LINCOLN — Expert witnesses hired by the ACLU of Nebraska condemned conditions inside Nebraska’s prisons in court filings Tuesday as dangerous to inmates due to inadequate health care, “perpetual overcrowding” and understaffing.
The civil rights organization, which sued the State of Nebraska in August 2017, unveiled preliminary opinions from its experts in asking a federal judge to authorize the lawsuit as a class action for all of the 5,500 prison inmates incarcerated in Nebraska.
ACLU officials said that gaining class-action status would give them more leverage in their lawsuit and in possibly obtaining an out-of-court settlement.
State attorneys, in court filings, have denied assertions by the ACLU and the 10 inmates now named in the lawsuit that prison facilities are so overcrowded that they violate constitutional rights.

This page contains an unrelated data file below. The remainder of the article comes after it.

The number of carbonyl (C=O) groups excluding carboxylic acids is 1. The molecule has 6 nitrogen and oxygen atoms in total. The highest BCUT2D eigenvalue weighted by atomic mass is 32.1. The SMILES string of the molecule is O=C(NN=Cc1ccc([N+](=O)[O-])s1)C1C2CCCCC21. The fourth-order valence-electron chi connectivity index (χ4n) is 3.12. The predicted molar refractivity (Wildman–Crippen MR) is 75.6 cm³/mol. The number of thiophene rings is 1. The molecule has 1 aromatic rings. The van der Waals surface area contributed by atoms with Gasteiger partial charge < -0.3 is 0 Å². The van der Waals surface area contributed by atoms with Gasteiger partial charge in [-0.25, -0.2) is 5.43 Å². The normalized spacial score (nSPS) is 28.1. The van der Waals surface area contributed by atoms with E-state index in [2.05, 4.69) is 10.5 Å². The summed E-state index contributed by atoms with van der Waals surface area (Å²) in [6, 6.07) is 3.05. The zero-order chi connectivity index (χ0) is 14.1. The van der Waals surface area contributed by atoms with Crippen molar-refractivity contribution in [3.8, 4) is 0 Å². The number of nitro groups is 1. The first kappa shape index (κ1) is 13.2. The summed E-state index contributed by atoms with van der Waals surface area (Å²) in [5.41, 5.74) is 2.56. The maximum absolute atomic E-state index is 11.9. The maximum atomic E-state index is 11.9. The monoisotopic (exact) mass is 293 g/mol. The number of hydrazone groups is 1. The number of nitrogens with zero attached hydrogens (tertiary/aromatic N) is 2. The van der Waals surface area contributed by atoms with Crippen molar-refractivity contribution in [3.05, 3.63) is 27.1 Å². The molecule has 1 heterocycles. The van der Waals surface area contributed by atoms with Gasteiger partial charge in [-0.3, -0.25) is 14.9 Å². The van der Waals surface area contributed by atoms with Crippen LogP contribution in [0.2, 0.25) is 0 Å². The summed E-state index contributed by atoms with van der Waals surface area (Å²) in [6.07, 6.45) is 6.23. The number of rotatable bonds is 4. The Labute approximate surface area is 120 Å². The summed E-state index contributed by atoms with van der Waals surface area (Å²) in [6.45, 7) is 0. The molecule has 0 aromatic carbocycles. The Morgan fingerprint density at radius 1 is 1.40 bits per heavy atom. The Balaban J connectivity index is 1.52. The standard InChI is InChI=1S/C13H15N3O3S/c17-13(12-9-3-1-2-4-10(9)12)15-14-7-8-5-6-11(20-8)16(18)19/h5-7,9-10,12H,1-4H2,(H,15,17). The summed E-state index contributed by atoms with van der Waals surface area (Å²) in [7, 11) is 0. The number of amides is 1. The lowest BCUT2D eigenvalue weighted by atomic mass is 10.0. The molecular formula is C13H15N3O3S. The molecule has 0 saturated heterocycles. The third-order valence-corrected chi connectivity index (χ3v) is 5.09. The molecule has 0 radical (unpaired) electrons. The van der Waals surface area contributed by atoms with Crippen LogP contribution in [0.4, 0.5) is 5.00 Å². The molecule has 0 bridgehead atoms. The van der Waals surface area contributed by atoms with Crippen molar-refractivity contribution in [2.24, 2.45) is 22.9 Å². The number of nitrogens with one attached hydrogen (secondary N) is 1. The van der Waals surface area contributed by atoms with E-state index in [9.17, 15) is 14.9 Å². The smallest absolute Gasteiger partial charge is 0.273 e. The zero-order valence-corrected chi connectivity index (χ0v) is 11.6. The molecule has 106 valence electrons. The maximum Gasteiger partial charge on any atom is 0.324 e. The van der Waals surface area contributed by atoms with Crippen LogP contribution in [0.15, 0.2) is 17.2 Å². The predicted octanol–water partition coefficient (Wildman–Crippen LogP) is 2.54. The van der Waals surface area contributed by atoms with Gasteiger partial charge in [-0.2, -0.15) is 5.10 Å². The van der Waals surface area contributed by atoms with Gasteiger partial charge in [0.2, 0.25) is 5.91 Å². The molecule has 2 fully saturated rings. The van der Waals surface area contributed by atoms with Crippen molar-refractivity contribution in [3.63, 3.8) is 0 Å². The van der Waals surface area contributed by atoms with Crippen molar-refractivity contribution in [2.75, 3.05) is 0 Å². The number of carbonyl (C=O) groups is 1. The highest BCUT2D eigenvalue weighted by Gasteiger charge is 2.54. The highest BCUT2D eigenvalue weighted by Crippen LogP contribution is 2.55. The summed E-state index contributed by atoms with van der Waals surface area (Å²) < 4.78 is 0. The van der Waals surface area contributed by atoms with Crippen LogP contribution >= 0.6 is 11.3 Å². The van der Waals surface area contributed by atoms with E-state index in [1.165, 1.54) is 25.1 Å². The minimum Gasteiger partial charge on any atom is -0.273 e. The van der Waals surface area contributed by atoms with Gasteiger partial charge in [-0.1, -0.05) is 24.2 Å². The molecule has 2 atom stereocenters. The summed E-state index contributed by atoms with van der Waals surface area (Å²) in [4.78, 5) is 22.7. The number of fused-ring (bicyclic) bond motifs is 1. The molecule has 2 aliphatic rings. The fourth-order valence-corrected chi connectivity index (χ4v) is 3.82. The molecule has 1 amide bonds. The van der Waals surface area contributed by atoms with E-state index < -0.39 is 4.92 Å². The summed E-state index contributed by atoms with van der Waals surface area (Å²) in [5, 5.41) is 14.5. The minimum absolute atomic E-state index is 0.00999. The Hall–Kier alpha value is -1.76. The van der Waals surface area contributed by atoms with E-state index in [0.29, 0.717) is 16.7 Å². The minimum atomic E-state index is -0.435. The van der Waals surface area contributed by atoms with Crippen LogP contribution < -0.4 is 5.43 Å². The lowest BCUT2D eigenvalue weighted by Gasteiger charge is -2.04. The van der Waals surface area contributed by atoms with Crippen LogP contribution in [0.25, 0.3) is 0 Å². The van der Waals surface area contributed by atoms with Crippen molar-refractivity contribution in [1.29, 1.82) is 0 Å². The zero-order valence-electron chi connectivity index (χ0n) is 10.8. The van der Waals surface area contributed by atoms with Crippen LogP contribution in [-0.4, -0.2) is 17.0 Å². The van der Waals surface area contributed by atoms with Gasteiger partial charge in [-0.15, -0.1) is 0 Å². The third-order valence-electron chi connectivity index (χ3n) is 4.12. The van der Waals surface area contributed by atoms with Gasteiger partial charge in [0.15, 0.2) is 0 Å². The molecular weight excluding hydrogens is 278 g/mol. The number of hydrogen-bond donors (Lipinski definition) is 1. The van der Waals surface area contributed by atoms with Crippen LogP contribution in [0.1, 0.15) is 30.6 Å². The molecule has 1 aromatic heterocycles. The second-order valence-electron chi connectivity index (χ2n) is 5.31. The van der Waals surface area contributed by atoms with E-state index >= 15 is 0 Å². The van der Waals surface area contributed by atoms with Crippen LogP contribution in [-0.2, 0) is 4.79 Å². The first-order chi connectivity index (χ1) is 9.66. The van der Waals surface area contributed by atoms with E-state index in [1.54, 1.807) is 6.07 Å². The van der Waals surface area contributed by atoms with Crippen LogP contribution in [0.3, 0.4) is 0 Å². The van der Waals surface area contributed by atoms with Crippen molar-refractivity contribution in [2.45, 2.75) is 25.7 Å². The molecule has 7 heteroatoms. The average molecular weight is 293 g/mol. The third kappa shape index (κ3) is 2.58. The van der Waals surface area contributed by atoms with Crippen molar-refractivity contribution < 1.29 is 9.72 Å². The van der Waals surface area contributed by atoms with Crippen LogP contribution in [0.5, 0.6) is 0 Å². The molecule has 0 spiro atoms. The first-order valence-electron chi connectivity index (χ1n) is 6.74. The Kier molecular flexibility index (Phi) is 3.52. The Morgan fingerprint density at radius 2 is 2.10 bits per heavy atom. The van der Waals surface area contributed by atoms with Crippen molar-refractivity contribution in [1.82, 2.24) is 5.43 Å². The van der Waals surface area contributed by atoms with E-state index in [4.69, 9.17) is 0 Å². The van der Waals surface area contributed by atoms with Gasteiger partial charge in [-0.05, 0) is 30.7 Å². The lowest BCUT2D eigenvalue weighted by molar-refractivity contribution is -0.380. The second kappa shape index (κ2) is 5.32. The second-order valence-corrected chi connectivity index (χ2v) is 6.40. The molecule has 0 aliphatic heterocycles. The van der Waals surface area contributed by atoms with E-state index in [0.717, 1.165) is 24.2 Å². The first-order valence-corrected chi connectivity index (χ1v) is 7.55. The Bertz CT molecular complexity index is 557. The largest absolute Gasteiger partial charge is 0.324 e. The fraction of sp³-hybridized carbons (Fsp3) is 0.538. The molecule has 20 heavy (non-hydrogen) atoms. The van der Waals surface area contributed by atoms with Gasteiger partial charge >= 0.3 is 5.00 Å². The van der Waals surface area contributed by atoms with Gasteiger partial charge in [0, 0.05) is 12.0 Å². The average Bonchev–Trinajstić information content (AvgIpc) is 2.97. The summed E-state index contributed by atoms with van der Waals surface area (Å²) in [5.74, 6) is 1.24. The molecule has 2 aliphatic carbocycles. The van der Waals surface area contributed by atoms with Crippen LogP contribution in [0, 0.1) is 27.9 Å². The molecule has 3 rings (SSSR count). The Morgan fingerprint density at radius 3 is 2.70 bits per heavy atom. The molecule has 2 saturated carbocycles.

The ACLU’s lawsuit, which is still in the pretrial stage, alleges that inmates are subjected to cruel and unusual punishment due to inadequate health and mental health care, overuse of solitary confinement, and lack of adequate accommodations for handicapped inmates.
The ACLU experts maintained that overcrowding combined with inadequate staffing made conditions worse, by forcing the use of solitary confinement to maintain order, delaying needed mental health evaluations and treatment, and creating unsafe conditions for inmates.
Nebraska has the second-most overcrowded prison system in the country, housing about 2,100 more inmates than its design capacity. ACLU officials, in a press release, compared conditions to California where, in 2011, a federal court sided with the ACLU and ordered inmates to be released to ease crowded conditions.
Danielle Conrad, the director of ACLU of Nebraska, said Tuesday that the organization is still open to working with the state to improve conditions and avoid an expensive legal battle.